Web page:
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>4,000ppm would almost certainly be the end of us or as near as makes no odds.

If by "end of us" you mean human extinction, I'm curious why you think that. Reducing the co2 in a building to whatever level one wants is cheap enough (by bubbling air through water mixed with soda lime or lime) that it seems to me feasible for a few million humans to survive indefinitely even without major advances in technology. (I am assuming that the cost of a co2 measuring device, currently over $1000, could be driven way down before they would be needed in large numbers as part of the machinery to reduce co2 levels inside buildings.)

Wouldn't most food crops would grow much better at 4000 ppm than they do now?

People would be able to go out into the 4000-ppm-co2 outdoors for hours at a time with no obvious serious problems. (I exposed myself to higher levels than that for years by sleeping in a very small room with very low "draftiness". Not recommended of course.)

Co2 at 4000 ppm would kill billions of us and make the survivors miserable and is certainly something I wish for humankind to avoid, but that is different from human extinction.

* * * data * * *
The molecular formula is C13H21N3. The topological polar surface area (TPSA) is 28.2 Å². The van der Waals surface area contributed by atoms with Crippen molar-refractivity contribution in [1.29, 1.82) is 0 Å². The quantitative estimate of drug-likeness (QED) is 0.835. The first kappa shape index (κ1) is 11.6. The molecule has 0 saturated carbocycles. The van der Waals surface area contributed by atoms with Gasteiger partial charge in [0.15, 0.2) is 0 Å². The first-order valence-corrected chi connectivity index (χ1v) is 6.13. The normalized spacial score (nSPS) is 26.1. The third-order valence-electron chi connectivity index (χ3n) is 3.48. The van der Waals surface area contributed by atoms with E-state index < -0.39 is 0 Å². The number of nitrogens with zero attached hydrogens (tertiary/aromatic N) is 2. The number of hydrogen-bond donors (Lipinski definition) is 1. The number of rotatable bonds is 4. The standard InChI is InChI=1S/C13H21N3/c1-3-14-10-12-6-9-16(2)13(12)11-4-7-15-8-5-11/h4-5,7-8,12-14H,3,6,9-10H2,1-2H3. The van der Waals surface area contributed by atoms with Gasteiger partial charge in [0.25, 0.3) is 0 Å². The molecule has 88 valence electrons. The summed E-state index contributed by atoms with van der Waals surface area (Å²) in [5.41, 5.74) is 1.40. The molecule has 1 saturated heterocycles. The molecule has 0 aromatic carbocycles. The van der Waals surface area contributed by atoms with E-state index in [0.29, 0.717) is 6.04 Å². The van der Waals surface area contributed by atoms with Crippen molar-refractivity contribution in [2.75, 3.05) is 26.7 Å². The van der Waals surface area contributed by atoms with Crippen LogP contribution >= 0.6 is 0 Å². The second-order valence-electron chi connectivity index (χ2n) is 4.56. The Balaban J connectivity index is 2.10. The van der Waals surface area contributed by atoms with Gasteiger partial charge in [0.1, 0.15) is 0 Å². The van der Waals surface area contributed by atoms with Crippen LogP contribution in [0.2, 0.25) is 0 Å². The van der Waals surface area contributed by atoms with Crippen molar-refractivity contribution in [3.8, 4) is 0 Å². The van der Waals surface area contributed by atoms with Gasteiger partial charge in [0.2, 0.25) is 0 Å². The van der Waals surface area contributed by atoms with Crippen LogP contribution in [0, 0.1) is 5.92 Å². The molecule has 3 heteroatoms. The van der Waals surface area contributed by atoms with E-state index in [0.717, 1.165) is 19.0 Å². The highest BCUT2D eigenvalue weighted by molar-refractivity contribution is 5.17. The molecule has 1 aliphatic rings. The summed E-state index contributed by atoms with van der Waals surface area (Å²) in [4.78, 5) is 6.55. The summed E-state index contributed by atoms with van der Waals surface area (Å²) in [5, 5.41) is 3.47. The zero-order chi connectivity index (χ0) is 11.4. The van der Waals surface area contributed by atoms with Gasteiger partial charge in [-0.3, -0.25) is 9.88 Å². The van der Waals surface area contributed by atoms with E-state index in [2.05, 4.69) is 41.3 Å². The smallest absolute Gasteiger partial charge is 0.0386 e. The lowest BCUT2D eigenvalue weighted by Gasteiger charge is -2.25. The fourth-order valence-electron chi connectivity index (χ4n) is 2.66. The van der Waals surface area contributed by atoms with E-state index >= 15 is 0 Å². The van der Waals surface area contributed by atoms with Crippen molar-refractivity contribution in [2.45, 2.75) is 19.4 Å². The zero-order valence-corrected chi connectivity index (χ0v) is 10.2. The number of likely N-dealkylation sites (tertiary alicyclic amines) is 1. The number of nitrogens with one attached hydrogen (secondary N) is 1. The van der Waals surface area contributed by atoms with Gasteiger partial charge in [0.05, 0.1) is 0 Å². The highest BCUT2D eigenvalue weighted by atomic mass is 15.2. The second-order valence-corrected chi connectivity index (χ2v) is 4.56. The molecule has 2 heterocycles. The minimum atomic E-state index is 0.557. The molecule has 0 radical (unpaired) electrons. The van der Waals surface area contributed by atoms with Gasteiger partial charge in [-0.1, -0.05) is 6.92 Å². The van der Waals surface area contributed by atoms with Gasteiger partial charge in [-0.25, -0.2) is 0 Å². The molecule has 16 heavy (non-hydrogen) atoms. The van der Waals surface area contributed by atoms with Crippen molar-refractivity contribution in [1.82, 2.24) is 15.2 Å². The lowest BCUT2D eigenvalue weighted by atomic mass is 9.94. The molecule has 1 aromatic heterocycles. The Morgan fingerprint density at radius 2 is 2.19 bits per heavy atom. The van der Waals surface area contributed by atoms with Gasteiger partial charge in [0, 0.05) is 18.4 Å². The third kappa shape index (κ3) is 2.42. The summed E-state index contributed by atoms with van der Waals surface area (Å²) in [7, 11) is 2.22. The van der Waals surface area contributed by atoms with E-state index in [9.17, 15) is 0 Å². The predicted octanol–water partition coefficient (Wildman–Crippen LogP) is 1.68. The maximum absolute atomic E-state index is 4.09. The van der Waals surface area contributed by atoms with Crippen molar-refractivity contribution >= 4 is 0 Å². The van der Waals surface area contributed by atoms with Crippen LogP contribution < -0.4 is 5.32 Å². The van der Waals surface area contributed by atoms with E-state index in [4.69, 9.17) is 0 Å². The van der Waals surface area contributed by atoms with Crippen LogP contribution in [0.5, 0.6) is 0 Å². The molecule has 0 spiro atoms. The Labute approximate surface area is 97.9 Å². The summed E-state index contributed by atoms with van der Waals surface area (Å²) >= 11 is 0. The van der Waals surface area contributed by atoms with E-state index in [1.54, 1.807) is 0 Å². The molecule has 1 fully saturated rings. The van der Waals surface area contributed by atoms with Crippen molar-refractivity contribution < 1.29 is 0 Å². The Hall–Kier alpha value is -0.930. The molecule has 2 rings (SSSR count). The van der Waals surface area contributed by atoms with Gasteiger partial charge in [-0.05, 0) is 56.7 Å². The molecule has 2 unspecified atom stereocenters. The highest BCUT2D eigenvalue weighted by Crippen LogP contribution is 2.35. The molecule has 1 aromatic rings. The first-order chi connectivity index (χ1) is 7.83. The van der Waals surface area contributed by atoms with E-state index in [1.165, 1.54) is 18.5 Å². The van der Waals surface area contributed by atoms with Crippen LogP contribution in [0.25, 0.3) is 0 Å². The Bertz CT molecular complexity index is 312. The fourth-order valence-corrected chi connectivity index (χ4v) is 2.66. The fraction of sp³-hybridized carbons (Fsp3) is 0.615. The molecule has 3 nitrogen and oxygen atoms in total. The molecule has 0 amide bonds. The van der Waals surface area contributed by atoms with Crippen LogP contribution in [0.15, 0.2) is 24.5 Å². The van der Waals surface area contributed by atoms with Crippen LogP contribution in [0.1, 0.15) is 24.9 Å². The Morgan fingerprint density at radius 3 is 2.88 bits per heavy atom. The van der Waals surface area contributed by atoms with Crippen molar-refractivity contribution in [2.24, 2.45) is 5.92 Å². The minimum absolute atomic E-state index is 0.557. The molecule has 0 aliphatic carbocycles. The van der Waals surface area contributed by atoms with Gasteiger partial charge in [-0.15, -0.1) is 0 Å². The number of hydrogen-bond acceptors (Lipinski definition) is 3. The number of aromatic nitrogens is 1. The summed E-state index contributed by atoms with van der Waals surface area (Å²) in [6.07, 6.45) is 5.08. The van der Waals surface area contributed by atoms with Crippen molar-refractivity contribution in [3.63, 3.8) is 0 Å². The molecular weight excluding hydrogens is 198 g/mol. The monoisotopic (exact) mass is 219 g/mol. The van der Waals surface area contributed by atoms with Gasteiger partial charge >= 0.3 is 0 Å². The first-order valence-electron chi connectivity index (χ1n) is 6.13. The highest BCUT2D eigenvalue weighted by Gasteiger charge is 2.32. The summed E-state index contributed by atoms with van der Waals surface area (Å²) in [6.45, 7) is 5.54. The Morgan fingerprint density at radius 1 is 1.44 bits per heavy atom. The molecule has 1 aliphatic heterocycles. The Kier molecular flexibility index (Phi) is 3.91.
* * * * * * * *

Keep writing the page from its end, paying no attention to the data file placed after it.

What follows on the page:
So you can breathe easily if you can afford bubbler supplies, hmm. Not sure the global economy is surviving 4k ppm unscathed though. Not entirely convinced "the economy" will mean anything at all any more. :)

End of our civilisation. End of us as an industrial society. Perhaps as relevant and historic as the Romans or Ancient Egyptians. I'd prefer to stop long, long before that.

Who knows all the knock on effects of 4,000ppm, I certainly don't except to say it's way beyond the worse case models I've seen. End of much productive work outside. Reduced performance for all. Probably much of the equatorial and tropical simply uninhabitable. We'd be looking at what, 7, 10, 12 degrees? I have no idea. Heaven knows how many reinforcing tipping points will kick in. I don't think we can confidently say it won't result in actual extinction. Even if it probably won't.

We'd lose both ice caps, so something like 60 odd metres of sea level. How many major cities and entire countries does that lose? I've seen maps that at just 4C much of the USA's farm land would be near desert, and the Sahara greening. Unprecedented temperature, habitat and rainfall changes with no idea which species will make it, and which not, maybe many we depend on to eat. How much forced and unwelcome migration? Which prediction is the accurate one? With that energy in the system are we looking at cat 10 super-hurricanes?

Does it matter if it's 0%, 1 or 2%, or even 10% are grubbing out a post-apocalypse zero growth life or whether it's Mad Max, 18th C or bronze age? Unrecognisable. Unpredictable. Survivors would tell fables that their ancestors did it. Knowingly. Maybe some other species gets its chance and does a less idiotic job.

I don't think the difference matters. At all.

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